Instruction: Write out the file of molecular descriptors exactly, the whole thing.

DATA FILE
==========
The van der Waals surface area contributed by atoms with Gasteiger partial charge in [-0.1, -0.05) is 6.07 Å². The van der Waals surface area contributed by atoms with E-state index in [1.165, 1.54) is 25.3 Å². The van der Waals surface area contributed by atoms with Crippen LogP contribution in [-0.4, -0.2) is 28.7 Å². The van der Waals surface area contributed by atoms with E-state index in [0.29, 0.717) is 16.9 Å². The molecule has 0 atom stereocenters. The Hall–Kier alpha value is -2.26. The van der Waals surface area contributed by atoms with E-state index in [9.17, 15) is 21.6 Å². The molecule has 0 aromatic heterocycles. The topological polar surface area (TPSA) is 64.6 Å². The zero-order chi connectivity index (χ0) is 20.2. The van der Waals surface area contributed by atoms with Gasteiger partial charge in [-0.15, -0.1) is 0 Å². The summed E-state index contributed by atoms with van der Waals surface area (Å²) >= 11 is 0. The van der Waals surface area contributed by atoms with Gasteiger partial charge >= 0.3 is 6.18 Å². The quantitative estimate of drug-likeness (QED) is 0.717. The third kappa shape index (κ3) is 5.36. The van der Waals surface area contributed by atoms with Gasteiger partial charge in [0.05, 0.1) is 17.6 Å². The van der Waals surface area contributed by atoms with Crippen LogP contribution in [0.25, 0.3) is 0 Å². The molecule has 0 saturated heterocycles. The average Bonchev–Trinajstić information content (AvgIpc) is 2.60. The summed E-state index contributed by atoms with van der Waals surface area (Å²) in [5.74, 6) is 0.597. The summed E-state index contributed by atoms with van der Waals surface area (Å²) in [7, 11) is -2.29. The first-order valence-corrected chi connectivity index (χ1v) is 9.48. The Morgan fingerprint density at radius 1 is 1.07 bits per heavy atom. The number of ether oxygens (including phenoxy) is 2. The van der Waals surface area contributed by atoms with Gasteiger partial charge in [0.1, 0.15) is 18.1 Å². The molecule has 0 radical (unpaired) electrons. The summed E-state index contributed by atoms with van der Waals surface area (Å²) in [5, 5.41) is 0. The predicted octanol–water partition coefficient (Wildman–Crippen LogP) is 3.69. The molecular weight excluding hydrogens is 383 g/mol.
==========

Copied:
The van der Waals surface area contributed by atoms with Gasteiger partial charge in [-0.1, -0.05) is 6.07 Å². The van der Waals surface area contributed by atoms with E-state index in [1.165, 1.54) is 25.3 Å². The van der Waals surface area contributed by atoms with Crippen LogP contribution in [-0.4, -0.2) is 28.7 Å². The van der Waals surface area contributed by atoms with E-state index in [0.29, 0.717) is 16.9 Å². The molecule has 0 atom stereocenters. The Hall–Kier alpha value is -2.26. The van der Waals surface area contributed by atoms with E-state index in [9.17, 15) is 21.6 Å². The molecule has 0 aromatic heterocycles. The topological polar surface area (TPSA) is 64.6 Å². The zero-order chi connectivity index (χ0) is 20.2. The van der Waals surface area contributed by atoms with Gasteiger partial charge in [-0.15, -0.1) is 0 Å². The summed E-state index contributed by atoms with van der Waals surface area (Å²) >= 11 is 0. The van der Waals surface area contributed by atoms with Gasteiger partial charge >= 0.3 is 6.18 Å². The quantitative estimate of drug-likeness (QED) is 0.717. The third kappa shape index (κ3) is 5.36. The van der Waals surface area contributed by atoms with Gasteiger partial charge in [0.05, 0.1) is 17.6 Å². The van der Waals surface area contributed by atoms with Crippen LogP contribution in [0.25, 0.3) is 0 Å². The molecule has 0 saturated heterocycles. The average Bonchev–Trinajstić information content (AvgIpc) is 2.60. The summed E-state index contributed by atoms with van der Waals surface area (Å²) in [5.74, 6) is 0.597. The summed E-state index contributed by atoms with van der Waals surface area (Å²) in [7, 11) is -2.29. The first-order valence-corrected chi connectivity index (χ1v) is 9.48. The Morgan fingerprint density at radius 1 is 1.07 bits per heavy atom. The number of ether oxygens (including phenoxy) is 2. The van der Waals surface area contributed by atoms with Gasteiger partial charge in [0.1, 0.15) is 18.1 Å². The molecule has 0 radical (unpaired) electrons. The summed E-state index contributed by atoms with van der Waals surface area (Å²) in [5, 5.41) is 0. The predicted octanol–water partition coefficient (Wildman–Crippen LogP) is 3.69. The molecular weight excluding hydrogens is 383 g/mol.